9. The Domes lack a full-time marketer: Folaron said there is not a “full-fledged marketing budget for the Domes,” but only a part-time “marketing manager.” Some Domes events are promoted by Friends or by the parks department. The Domes social media presence is minimal compared with peer botanical destinations. Folaron noted that a bigger marketing budget would afford more tourism promotion. An open marketing manager position will also be filled soon, and will serve all parks activities, including the Domes.

10. Two-thirds of Domes visitors are from outside the county. That includes 39 percent from all other Wisconsin counties, 22 percent from other states, and four percent from other countries. Folaron said she thinks many out-of-state visitors accompany local family and friends. “People who love the Domes bring people. And people clearly love the Domes.” Task force member Ranell Washington, a banking executive who has visited the Domes since childhood, was surprised by the percentage of visitors from outside the county. He wondered if there might be ways to enlist regional or statewide support for the Domes on that basis. The committee also discussed whether it might be possible to add a slight surcharge for non-county visitors.

11. There is huge potential to grow programming. Folaron said the opportunities are “endless.” Washington asked whether it was possible to involve more students in Domes programs. Folaron said one limitation was public-school funding for buses. However, the Friends group sometimes donates money to underwrite bus costs. Educator-led programs for students are offered to any interested group for a fee. The Education Room seats about 40 and the multi-use Annex can accommodate hundreds. School-age science programs open to the general public are conspicuously lacking. The roster of horticulture programs for adults is also thin compared with other county facilities.

12. The Domes Task Force hasn’t decided on strategy. Committee chair William Lynch said that “Getting a handle on the Domes big-picture needs and opportunities for increasing revenue is challenging enough for now.” He said that relevant data, once gathered, will serve as a baseline. Committee members discussed other types of information it may seek, such as an economic impact study by an independent professional. Planners from Graef USA were hired by County Executive Chris Abele’s office last March to conduct “initial planning and outreach efforts,” including a survey and other materials. That contract totals $85,000, of which $56,000 has been invoiced so far. That work will be completed soon. A preliminary Graef report was not presented because other discussions ran long.

A memo by county facilities director Jeremy Theis notes: “With approval of the Milwaukee County Board of Supervisors, the Task Force has access to an additional $120,000.” Committee members proposed that future efforts to engage the public about potential long-term solutions could be planned after more data is available. Graef’s updated engineering study and cost estimates, promised by midsummer, will be released to committee members within a week, according to Theis.

13. Several scenarios could fund a major capital project. Kreklow described an approach using funds from the Domes’ county operating subsidy for debt service; dedicating 50 percent of the County Parks annual capital budget for five years, or issuing $50 million in General Obligation Bonds. A new sales tax dedicated to parks and cultural needs was also discussed as a way to change the potential funding landscape.

Coming Up:

Tentative date for next Domes Task Force meeting: Thursday, January 4, 2017 in the Domes Lobby.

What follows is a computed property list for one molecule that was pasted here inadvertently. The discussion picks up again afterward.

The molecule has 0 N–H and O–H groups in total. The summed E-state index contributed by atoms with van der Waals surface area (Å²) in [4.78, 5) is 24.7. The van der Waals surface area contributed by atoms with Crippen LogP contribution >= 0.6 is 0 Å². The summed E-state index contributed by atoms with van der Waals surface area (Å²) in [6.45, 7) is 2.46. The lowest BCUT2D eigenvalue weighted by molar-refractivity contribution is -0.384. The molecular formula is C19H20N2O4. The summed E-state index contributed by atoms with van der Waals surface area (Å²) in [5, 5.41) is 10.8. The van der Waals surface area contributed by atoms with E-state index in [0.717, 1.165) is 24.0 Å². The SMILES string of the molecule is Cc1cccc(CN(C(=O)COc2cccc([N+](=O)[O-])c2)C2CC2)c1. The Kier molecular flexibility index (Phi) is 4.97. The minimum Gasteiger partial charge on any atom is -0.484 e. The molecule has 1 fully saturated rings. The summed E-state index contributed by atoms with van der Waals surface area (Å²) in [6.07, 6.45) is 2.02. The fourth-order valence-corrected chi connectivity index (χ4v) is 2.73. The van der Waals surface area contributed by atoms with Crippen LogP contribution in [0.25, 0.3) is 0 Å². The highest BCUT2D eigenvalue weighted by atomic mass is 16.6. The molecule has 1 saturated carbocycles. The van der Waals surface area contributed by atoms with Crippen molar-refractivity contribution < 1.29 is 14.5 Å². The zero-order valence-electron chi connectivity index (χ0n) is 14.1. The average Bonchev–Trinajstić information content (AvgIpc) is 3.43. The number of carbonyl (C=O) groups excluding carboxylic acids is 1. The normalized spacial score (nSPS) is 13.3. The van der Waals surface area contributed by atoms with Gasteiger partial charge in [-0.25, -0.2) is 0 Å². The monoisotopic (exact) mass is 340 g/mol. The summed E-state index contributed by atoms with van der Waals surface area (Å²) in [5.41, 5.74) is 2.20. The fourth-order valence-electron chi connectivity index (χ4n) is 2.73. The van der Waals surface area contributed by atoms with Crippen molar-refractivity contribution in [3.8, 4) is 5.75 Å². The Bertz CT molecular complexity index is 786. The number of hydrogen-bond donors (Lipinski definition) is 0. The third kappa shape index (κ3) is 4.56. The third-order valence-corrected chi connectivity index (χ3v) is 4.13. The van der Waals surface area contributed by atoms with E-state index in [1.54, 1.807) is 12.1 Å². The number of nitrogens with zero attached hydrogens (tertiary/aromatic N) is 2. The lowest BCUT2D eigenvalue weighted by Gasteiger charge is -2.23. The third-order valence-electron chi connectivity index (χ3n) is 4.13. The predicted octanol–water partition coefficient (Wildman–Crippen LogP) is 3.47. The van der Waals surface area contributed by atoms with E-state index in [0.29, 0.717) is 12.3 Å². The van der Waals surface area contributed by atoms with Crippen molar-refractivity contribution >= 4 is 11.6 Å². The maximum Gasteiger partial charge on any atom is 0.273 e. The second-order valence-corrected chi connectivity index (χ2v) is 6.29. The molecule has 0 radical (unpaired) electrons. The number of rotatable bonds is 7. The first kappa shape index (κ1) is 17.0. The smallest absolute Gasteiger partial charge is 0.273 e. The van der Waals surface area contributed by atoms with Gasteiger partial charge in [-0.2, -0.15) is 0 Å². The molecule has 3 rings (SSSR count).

-The Domes will stay open Thursday evenings from January 14 through April 2. In addition to the popular “Model Train Garden Extravaganza” display in the Show Dome, there will be special programming and a light-and-music show presented in the Show Dome each evening.

The Domes Grand Reopening

6 thoughts on “13 Short Facts About The Domes”

  1. Virginia Small says:

    Status Update: The National Trust for Historic Preservation is funding a peer review of the updated GRAEF Domes’ engineering report, which was just released. Dawn McCarthy, president of the Milwaukee Preservation Alliance, reported to fellow task force members about the nonprofit’s contribution. The National Trust named the Domes to its 2016 list of America’s 11 Most Endangered Historic Places in October, after the modernist landmark was nominated by MPA.

    The peer report will be presented to the county and task force. Graef’s report was just analyzes several repair options and presents current cost estimates.

  2. James M. Green says:

    One of Milwaukee’s great places. Along with the Zoo and Public Museum many people from outside the county are attracted to come into the county and spend money at Milwaukee business.

    Data in “Short Facts” by V. Small seem to justify spending some money to keep the Domes open.

    I have been going to the Domes with my family silence 1970 and am convinced that losing the Domes would change Milwaukee in a negative way.

  3. John says:

    I haven’t lived in Milwaukee since 1984 but in the years I lived there 69-84 I went to the domes often, and when people visited from out of town I took them there, especially in the winter months when Milwaukee can be a less than fun place to live and the domes provided a tremendous relief from the winter winds and snow drifts outside. Since leaving Milwaukee, I’ve talked to people who have visited this fair city and more than a few mentioned visiting the domes. Some saw them from the road and visited out of curiosity and others made it a point to visit there. Personally I think Milwaukee would be sacrificing one of its treasures if it was to be torn down.

  4. “Music Under Glass” could resume if sponsors emerge,” is not a fact.

  5. Virginia Small says:

    Tom: Not sure what you mean. Sandy Folaron stated in two public meetings and a follow-up conversation that Music Under Glass is on hiatus and could resume with sufficient sponsorship.